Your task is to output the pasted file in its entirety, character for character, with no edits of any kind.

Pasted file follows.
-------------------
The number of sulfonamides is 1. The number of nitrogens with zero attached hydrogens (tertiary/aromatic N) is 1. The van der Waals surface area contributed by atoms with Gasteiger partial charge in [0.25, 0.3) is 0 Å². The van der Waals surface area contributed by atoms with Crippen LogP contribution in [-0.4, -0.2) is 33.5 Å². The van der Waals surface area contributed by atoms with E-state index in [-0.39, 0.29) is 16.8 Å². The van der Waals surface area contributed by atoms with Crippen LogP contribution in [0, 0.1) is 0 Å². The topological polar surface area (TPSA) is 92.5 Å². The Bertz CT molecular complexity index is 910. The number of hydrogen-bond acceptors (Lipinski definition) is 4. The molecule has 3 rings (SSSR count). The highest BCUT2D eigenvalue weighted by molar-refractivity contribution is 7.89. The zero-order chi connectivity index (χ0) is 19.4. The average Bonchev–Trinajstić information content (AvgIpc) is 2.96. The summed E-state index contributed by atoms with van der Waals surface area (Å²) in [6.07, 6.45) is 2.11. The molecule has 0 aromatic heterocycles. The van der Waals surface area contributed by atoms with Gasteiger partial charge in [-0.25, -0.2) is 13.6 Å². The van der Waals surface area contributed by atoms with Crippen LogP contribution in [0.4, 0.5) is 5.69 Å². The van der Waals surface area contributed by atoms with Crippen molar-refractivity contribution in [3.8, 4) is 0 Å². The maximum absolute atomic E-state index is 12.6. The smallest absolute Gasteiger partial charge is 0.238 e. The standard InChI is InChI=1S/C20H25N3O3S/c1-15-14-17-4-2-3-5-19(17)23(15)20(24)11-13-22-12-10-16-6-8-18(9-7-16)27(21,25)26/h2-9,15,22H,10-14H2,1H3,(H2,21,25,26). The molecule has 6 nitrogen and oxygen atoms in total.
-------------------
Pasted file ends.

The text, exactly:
The number of sulfonamides is 1. The number of nitrogens with zero attached hydrogens (tertiary/aromatic N) is 1. The van der Waals surface area contributed by atoms with Gasteiger partial charge in [0.25, 0.3) is 0 Å². The van der Waals surface area contributed by atoms with Crippen LogP contribution in [-0.4, -0.2) is 33.5 Å². The van der Waals surface area contributed by atoms with E-state index in [-0.39, 0.29) is 16.8 Å². The van der Waals surface area contributed by atoms with Crippen LogP contribution in [0, 0.1) is 0 Å². The topological polar surface area (TPSA) is 92.5 Å². The Bertz CT molecular complexity index is 910. The number of hydrogen-bond acceptors (Lipinski definition) is 4. The molecule has 3 rings (SSSR count). The highest BCUT2D eigenvalue weighted by molar-refractivity contribution is 7.89. The zero-order chi connectivity index (χ0) is 19.4. The average Bonchev–Trinajstić information content (AvgIpc) is 2.96. The summed E-state index contributed by atoms with van der Waals surface area (Å²) in [6.07, 6.45) is 2.11. The molecule has 0 aromatic heterocycles. The van der Waals surface area contributed by atoms with Gasteiger partial charge in [-0.25, -0.2) is 13.6 Å². The van der Waals surface area contributed by atoms with Crippen LogP contribution in [0.4, 0.5) is 5.69 Å². The van der Waals surface area contributed by atoms with Crippen molar-refractivity contribution in [3.8, 4) is 0 Å². The maximum absolute atomic E-state index is 12.6. The smallest absolute Gasteiger partial charge is 0.238 e. The standard InChI is InChI=1S/C20H25N3O3S/c1-15-14-17-4-2-3-5-19(17)23(15)20(24)11-13-22-12-10-16-6-8-18(9-7-16)27(21,25)26/h2-9,15,22H,10-14H2,1H3,(H2,21,25,26). The molecule has 6 nitrogen and oxygen atoms in total.